Small number of industries involved in largest strikes
October 06, 2000
Three industries accounted for 13 of the 19 months between 1975 and 1997 in which strike activity had a very large effect on payroll employment estimates.
The telephone communications industry was involved in strikes that affected payroll employment estimates by more than 50,000 jobs in six months: August 1983, June 1986, and August through November 1989.
The coal mining industry was involved in large strikes in four months: December 1977, January 1978, and April-May 1981. Strikes among general building contractors had large effects on employment estimates in May 1975, July 1980, and June 1981.
The Current Employment Statistics program produces the monthly strike reports before that month’s survey data are compiled. Three major factors determine a strike’s impact on employment estimates: timing relative to the survey reference period, the industry code of establishments affected by the strike, and the actual presence or absence of the struck establishments in the survey sample. Read more about accounting for strikes in employment data in a technical note, "The impact of strikes on current employment statistics," by Karthik A. Rao, Monthly Labor Review, August 2000.
Bureau of Labor Statistics, U.S. Department of Labor, The Economics Daily, Small number of industries involved in largest strikes on the Internet at https://www.bls.gov/opub/ted/2000/oct/wk1/art05.htm (visited January 18, 2017).
Recent editions of Spotlight on Statistics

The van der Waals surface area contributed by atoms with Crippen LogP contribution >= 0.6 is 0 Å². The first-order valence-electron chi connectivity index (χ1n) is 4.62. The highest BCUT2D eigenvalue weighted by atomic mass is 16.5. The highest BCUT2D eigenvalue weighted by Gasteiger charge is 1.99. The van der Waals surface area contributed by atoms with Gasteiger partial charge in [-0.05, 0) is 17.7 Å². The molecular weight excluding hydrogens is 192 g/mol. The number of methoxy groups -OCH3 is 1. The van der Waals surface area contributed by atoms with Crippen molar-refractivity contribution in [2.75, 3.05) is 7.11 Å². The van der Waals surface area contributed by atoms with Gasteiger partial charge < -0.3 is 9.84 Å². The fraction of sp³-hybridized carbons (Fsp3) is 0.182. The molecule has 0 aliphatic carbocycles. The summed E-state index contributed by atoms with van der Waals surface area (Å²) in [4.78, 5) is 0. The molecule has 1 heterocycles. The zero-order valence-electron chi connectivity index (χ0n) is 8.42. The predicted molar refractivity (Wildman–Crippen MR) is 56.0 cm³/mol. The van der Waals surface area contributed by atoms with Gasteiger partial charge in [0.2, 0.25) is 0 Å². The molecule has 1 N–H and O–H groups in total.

Workplace injuries and illnesses and employer costs for workers’ compensation
Workplace injury and illness data and the costs to employers for workers’ compensation in natural resources, construction, and maintenance occupations.
A look at the future of the U.S. labor force to 2060
Projected long-term trends in the growth, size, and composition of the labor force.
Union membership in the United States
Historical trends in union membership among employed wage and salary workers; union membership by a variety of demographic characteristics.
A look at healthcare spending, employment, pay, benefits, and prices
Spending on healthcare, current and projected employment in the industry, employer-provided healthcare benefits, healthcare prices, and pay for workers in healthcare occupations.
Self-employment in the United States
Trends in self-employment by various demographic and socioeconomic characteristics, including both the unincorporated and the incorporated self-employed, as well as data on paid employees who work for the self-employed.